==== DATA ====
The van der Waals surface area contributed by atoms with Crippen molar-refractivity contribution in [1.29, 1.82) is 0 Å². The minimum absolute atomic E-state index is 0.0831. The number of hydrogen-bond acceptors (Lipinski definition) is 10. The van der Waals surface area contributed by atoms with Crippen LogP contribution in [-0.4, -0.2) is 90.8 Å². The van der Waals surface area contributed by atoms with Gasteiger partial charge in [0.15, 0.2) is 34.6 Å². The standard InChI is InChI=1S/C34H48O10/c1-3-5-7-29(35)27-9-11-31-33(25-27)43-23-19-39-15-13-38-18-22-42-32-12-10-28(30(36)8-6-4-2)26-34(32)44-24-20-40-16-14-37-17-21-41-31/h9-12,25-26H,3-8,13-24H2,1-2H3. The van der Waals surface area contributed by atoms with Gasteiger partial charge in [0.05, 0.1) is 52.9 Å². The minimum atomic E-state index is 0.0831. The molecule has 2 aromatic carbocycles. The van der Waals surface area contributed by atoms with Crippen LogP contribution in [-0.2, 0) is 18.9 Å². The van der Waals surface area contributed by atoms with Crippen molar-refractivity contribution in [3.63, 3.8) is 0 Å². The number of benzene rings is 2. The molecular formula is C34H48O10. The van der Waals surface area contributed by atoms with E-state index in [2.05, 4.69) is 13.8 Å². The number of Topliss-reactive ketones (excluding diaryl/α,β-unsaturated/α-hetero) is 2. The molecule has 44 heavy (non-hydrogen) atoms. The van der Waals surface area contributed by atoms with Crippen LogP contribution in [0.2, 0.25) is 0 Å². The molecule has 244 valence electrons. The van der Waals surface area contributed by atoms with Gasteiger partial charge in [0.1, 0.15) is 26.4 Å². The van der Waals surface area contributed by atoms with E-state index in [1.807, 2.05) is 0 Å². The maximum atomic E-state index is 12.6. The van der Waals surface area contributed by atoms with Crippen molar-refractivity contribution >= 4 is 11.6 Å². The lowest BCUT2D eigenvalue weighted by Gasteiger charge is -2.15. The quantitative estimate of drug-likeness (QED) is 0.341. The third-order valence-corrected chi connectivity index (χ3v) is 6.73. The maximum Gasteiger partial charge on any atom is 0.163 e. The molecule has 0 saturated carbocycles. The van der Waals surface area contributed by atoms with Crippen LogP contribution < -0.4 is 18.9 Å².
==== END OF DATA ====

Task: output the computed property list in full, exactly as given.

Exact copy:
The van der Waals surface area contributed by atoms with Crippen molar-refractivity contribution in [1.29, 1.82) is 0 Å². The minimum absolute atomic E-state index is 0.0831. The number of hydrogen-bond acceptors (Lipinski definition) is 10. The van der Waals surface area contributed by atoms with Crippen LogP contribution in [-0.4, -0.2) is 90.8 Å². The van der Waals surface area contributed by atoms with Gasteiger partial charge in [0.15, 0.2) is 34.6 Å². The standard InChI is InChI=1S/C34H48O10/c1-3-5-7-29(35)27-9-11-31-33(25-27)43-23-19-39-15-13-38-18-22-42-32-12-10-28(30(36)8-6-4-2)26-34(32)44-24-20-40-16-14-37-17-21-41-31/h9-12,25-26H,3-8,13-24H2,1-2H3. The van der Waals surface area contributed by atoms with Gasteiger partial charge in [0.05, 0.1) is 52.9 Å². The minimum atomic E-state index is 0.0831. The molecule has 2 aromatic carbocycles. The van der Waals surface area contributed by atoms with Crippen LogP contribution in [-0.2, 0) is 18.9 Å². The van der Waals surface area contributed by atoms with Crippen molar-refractivity contribution in [3.63, 3.8) is 0 Å². The number of benzene rings is 2. The molecular formula is C34H48O10. The van der Waals surface area contributed by atoms with E-state index in [2.05, 4.69) is 13.8 Å². The number of Topliss-reactive ketones (excluding diaryl/α,β-unsaturated/α-hetero) is 2. The molecule has 44 heavy (non-hydrogen) atoms. The van der Waals surface area contributed by atoms with Crippen LogP contribution in [0.2, 0.25) is 0 Å². The molecule has 244 valence electrons. The van der Waals surface area contributed by atoms with Gasteiger partial charge in [0.1, 0.15) is 26.4 Å². The van der Waals surface area contributed by atoms with E-state index in [1.807, 2.05) is 0 Å². The maximum atomic E-state index is 12.6. The van der Waals surface area contributed by atoms with Crippen molar-refractivity contribution >= 4 is 11.6 Å². The lowest BCUT2D eigenvalue weighted by Gasteiger charge is -2.15. The quantitative estimate of drug-likeness (QED) is 0.341. The third-order valence-corrected chi connectivity index (χ3v) is 6.73. The maximum Gasteiger partial charge on any atom is 0.163 e. The molecule has 0 saturated carbocycles. The van der Waals surface area contributed by atoms with Crippen LogP contribution < -0.4 is 18.9 Å².